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I am organizing a March for Light in response to the murders in Pittsburgh. It will be tied into Chanukah, the festival of light. How do I go about quickly organizing events in five major cities in the U.S.? Do I need an experienced organizer? I have people in various cities who are willing to be captains of the events in their cities. Time is of the essence. Chanukah is four weeks away. Thank you.

Thank you so much for writing to us at Ask an Advisor! This is an excellent question; let’s see if we can help you with these efforts.
It’s not always necessary to have someone who has professional organizing experience. However, you definitely want someone (or a group of people) local to the city in which you plan to hold the event who can help with on-site preparations. Ideally, the people who are assisting you on the ground should know who in the city to go to for securing a route, occupancy permits, insuring there are enough police officers staffed that day, acquire any needed event insurance, securing a sound system (if necessary), assisting with advertising the event, and etc.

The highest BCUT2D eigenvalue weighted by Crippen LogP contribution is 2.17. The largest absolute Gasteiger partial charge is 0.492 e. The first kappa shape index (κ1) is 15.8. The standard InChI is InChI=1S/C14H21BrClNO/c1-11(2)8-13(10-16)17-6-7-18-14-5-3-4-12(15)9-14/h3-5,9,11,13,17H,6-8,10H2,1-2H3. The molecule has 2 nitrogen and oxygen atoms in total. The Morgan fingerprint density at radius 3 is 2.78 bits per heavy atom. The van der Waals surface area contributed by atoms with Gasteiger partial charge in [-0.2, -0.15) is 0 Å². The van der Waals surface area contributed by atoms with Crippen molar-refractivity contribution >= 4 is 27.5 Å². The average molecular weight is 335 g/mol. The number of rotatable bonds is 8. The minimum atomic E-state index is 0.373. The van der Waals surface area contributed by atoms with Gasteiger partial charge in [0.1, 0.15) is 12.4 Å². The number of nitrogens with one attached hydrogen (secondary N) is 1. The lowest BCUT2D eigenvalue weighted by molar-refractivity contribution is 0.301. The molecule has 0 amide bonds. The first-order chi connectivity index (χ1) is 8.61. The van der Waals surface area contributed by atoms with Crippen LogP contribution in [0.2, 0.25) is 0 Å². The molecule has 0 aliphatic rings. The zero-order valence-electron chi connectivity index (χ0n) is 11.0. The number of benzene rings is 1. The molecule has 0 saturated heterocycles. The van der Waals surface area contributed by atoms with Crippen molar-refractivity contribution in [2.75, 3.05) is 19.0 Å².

You said that you have people already located in various cities who could help with the groundwork. Are these people familiar with the general process for organizing a large community event or public demonstration? If not, do they have connections who can provide assistance and guidance? You might want to reach out within your various networks to organize a central steering committee for each site location who can assist with these tasks. It might help to think more broadly—has someone in your contacts organized--if not a march--something similar, such as a charity 5k or community vigil? If so, would they be willing to help your on-the-ground people organize this event, or at least point them in the right direction for assistance? If you have non-profits in the area who have a mission of or vested interest in reducing gun violence, serving Jewish communities, working against anti-Semitism, or similar, you might want to reach out to them to see if they would be willing to co-sponsor the event or provide other support.
If you are planning events in larger cities, it is also possible that the city has a general protocol or set guidelines for securing public areas for community events. You might want to reach out to city hall to see if there are existing protocols that could assist you.
For additional ideas, you may wish to review some of the materials in the Community Tool Box, especially Chapter 33, Conducting a Direct Action Campaign. Section 14, Organizing Public Demonstrations, would be particularly relevant to your work.
We hope that some of these ideas have been helpful to you. Thank you again for writing, and all the best wishes for continued success in your work.

Question Date: Wed, 11/07/2018